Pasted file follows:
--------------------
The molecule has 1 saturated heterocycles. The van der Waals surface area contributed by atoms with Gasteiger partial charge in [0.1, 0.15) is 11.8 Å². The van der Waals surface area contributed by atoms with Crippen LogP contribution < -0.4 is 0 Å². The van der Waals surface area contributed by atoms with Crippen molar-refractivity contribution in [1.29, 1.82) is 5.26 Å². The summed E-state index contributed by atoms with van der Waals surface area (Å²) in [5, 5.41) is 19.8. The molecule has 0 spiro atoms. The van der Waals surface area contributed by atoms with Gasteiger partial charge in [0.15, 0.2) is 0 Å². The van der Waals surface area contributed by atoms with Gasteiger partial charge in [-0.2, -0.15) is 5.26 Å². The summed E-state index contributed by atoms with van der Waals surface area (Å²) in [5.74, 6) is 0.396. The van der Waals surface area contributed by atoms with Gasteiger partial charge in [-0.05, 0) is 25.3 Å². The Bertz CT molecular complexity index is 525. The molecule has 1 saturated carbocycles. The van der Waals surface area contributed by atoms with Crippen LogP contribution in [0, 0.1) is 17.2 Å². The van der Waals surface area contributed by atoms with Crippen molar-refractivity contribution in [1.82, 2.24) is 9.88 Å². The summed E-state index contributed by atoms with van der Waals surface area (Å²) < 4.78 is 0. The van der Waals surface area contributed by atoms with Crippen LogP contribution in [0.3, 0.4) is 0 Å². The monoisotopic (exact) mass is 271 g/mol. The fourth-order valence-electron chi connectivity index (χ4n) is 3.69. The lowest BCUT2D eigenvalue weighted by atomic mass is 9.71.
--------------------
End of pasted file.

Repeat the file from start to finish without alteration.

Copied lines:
The molecule has 1 saturated heterocycles. The van der Waals surface area contributed by atoms with Gasteiger partial charge in [0.1, 0.15) is 11.8 Å². The van der Waals surface area contributed by atoms with Crippen LogP contribution < -0.4 is 0 Å². The van der Waals surface area contributed by atoms with Crippen molar-refractivity contribution in [1.29, 1.82) is 5.26 Å². The summed E-state index contributed by atoms with van der Waals surface area (Å²) in [5, 5.41) is 19.8. The molecule has 0 spiro atoms. The van der Waals surface area contributed by atoms with Gasteiger partial charge in [0.15, 0.2) is 0 Å². The van der Waals surface area contributed by atoms with Gasteiger partial charge in [-0.2, -0.15) is 5.26 Å². The summed E-state index contributed by atoms with van der Waals surface area (Å²) in [5.74, 6) is 0.396. The van der Waals surface area contributed by atoms with Gasteiger partial charge in [-0.05, 0) is 25.3 Å². The Bertz CT molecular complexity index is 525. The molecule has 1 saturated carbocycles. The van der Waals surface area contributed by atoms with Crippen LogP contribution in [0, 0.1) is 17.2 Å². The van der Waals surface area contributed by atoms with Crippen molar-refractivity contribution in [1.82, 2.24) is 9.88 Å². The summed E-state index contributed by atoms with van der Waals surface area (Å²) < 4.78 is 0. The van der Waals surface area contributed by atoms with Crippen LogP contribution in [0.3, 0.4) is 0 Å². The monoisotopic (exact) mass is 271 g/mol. The fourth-order valence-electron chi connectivity index (χ4n) is 3.69. The lowest BCUT2D eigenvalue weighted by atomic mass is 9.71.